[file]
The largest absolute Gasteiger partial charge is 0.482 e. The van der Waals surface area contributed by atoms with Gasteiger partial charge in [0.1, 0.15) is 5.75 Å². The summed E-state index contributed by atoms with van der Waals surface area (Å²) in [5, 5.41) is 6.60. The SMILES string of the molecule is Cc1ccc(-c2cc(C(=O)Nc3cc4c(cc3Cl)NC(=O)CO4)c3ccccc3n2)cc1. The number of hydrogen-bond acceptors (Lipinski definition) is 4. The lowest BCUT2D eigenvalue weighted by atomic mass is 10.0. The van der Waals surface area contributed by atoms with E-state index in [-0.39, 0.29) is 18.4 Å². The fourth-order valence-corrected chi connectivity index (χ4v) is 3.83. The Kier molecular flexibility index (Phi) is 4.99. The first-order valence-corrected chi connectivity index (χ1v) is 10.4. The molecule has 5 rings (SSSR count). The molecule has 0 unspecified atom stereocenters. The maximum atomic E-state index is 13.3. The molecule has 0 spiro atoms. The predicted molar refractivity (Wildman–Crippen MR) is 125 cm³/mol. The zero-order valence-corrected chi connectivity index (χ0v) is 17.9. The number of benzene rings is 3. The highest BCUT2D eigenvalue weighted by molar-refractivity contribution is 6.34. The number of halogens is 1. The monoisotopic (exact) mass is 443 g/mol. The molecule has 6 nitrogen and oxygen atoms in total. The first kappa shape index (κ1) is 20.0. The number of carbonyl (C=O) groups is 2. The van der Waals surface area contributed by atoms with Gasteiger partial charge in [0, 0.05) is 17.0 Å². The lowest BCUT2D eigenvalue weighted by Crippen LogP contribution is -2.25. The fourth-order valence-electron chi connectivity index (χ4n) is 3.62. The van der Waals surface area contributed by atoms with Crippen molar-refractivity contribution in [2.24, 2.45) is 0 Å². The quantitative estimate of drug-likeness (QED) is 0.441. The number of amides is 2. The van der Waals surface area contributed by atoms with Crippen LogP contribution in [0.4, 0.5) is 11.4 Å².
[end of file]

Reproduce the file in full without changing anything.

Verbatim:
The largest absolute Gasteiger partial charge is 0.482 e. The van der Waals surface area contributed by atoms with Gasteiger partial charge in [0.1, 0.15) is 5.75 Å². The summed E-state index contributed by atoms with van der Waals surface area (Å²) in [5, 5.41) is 6.60. The SMILES string of the molecule is Cc1ccc(-c2cc(C(=O)Nc3cc4c(cc3Cl)NC(=O)CO4)c3ccccc3n2)cc1. The number of hydrogen-bond acceptors (Lipinski definition) is 4. The lowest BCUT2D eigenvalue weighted by atomic mass is 10.0. The van der Waals surface area contributed by atoms with E-state index in [-0.39, 0.29) is 18.4 Å². The fourth-order valence-corrected chi connectivity index (χ4v) is 3.83. The Kier molecular flexibility index (Phi) is 4.99. The first-order valence-corrected chi connectivity index (χ1v) is 10.4. The molecule has 5 rings (SSSR count). The molecule has 0 unspecified atom stereocenters. The maximum atomic E-state index is 13.3. The molecule has 0 spiro atoms. The predicted molar refractivity (Wildman–Crippen MR) is 125 cm³/mol. The zero-order valence-corrected chi connectivity index (χ0v) is 17.9. The number of benzene rings is 3. The highest BCUT2D eigenvalue weighted by molar-refractivity contribution is 6.34. The number of halogens is 1. The monoisotopic (exact) mass is 443 g/mol. The molecule has 6 nitrogen and oxygen atoms in total. The first kappa shape index (κ1) is 20.0. The number of carbonyl (C=O) groups is 2. The van der Waals surface area contributed by atoms with Gasteiger partial charge in [0, 0.05) is 17.0 Å². The lowest BCUT2D eigenvalue weighted by Crippen LogP contribution is -2.25. The fourth-order valence-electron chi connectivity index (χ4n) is 3.62. The van der Waals surface area contributed by atoms with Crippen molar-refractivity contribution in [2.24, 2.45) is 0 Å². The quantitative estimate of drug-likeness (QED) is 0.441. The number of amides is 2. The van der Waals surface area contributed by atoms with Crippen LogP contribution in [0.4, 0.5) is 11.4 Å².